- Author: Kathy Keatley Garvey
Well, if you're the Bohart Museum of Entomology at the University of California, Davis, you do it with a family craft activity--inflating a balloon inside a balloon to get a "parasitoid" balloon.
Graduate student Charlotte Herbert, who studies with major professor Lynn Kimsey, director of the Bohart Museum and professor of entomology at UC Davis, staffed the "balloon station" at the Bohart Museum's "Parasitoid Palooza II" open house.
Adi Fry, 7, and her brother, Ethan Fry, 5, of Davis, were among those who learned about parasitoids as they inflated the double balloons.
"An insect parasitoid is a species whose immatures live off of an insect host, often eating it from the inside out," said Tabatha Yang, education and outreach coordinator. "It is part of their life cycle and the host generally dies. This sounds like a weird way to make a living, but there are more species of parasitoids than there are insects with any other kind of life history.” An example is a conopid fly that lays its eggs inside a bumble bee.
On the other hand, an insect parasite is a species that feeds on living animal tissue as external or internal parasites of any stage of another organism, according to Kimsey. This is part of their life cycle and the host typically does not die. An example is a flea feeding on a dog.
Rosemary Malfi, a postdoctoral fellow in the lab of Neal Williams, UC Davis Department of Entomology and Nematology, discussed conopid flies, also called thick-headed flies, which lay their eggs in some bees, wasps and ants. Malfi did extensive work on the interaction between conopid flies and bumblebee hosts. Some 800 known species of conopids are found throughout the world.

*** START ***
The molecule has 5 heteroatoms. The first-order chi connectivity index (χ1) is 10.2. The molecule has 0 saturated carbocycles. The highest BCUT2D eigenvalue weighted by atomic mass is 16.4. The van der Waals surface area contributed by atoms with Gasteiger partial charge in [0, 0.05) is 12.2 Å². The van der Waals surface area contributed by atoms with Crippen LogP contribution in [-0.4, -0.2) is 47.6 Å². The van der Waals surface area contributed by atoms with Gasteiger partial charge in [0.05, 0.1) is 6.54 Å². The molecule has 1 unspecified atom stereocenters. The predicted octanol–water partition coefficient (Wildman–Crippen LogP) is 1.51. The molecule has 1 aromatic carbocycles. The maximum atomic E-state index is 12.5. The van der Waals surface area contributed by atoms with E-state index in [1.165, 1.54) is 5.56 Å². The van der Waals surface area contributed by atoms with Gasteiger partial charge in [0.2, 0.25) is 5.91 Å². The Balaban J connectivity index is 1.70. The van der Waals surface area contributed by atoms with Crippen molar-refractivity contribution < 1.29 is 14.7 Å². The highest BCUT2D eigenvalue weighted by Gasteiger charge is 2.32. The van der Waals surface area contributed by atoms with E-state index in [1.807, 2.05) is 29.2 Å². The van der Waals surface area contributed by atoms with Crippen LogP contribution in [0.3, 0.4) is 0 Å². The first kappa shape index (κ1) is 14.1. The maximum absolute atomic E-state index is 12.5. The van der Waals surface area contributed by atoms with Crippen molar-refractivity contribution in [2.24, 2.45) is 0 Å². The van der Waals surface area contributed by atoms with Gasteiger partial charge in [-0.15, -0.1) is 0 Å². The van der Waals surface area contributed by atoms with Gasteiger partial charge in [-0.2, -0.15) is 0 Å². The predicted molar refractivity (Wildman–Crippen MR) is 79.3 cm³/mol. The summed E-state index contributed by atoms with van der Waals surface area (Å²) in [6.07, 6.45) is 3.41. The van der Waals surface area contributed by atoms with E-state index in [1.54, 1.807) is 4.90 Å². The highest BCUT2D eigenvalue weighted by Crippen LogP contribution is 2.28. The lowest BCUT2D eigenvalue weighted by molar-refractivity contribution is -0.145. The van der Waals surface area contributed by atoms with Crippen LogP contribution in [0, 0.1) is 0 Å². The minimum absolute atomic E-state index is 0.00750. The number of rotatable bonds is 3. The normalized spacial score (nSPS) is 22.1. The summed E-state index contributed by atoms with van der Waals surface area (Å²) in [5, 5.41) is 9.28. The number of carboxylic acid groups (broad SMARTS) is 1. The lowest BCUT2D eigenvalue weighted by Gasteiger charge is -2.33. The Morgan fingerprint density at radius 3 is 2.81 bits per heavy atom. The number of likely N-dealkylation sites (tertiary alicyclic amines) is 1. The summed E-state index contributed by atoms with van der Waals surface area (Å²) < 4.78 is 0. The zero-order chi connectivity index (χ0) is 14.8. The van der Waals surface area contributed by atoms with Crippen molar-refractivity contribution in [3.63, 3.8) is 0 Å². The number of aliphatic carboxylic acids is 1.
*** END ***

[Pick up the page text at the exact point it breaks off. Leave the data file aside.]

Bohart senior museum scientist Steve Heydon discussed jewel wasps, Pteromalidae, a worldwide family of wasps with some 3,450 described species. Many are biological control agents.
The next open house at the Bohart Museum will be part of the fifth annual Biodiversity Museum Day, a campuswide open house scheduled from 9 a.m. to 4 p.m. Saturday, Feb. 13. The "Super Sciene Day" will showcase 11 specialized research and teaching collections. It is free and open to the public.
New to the Biodiversity Day are the Nematode Collection, Häagen-Dazs Honey Bee Haven, California Raptor Center, Phaff Yeast Culture Collection and the UC Davis Arboretum and Public Garden. They will join the Center for Plant Diversity, Botanical Conservatory, Paleontology Collections, Anthropology Collection, Museum of Wildlife and Fish Biology, and the Bohart Museum of Entomology for a day of science exploration.
The Bohart Museum, named for noted entomologist Richard Bohart, houses nearly eight million insect specimens, along with a live "petting zoo" (Madagascar hissing cockroaches, walking sticks and a rose-haired tarantula named "Peaches") and a year-around gift shop. It is located in Room 1124 of the Academic Surge Building on Crocker Lane. The Bohart hosts open houses on specific weekends throughout the academic year, but it is also open to the public from 9 a.m. to noon, and 1 to 5 p.m., Mondays through Thursdays.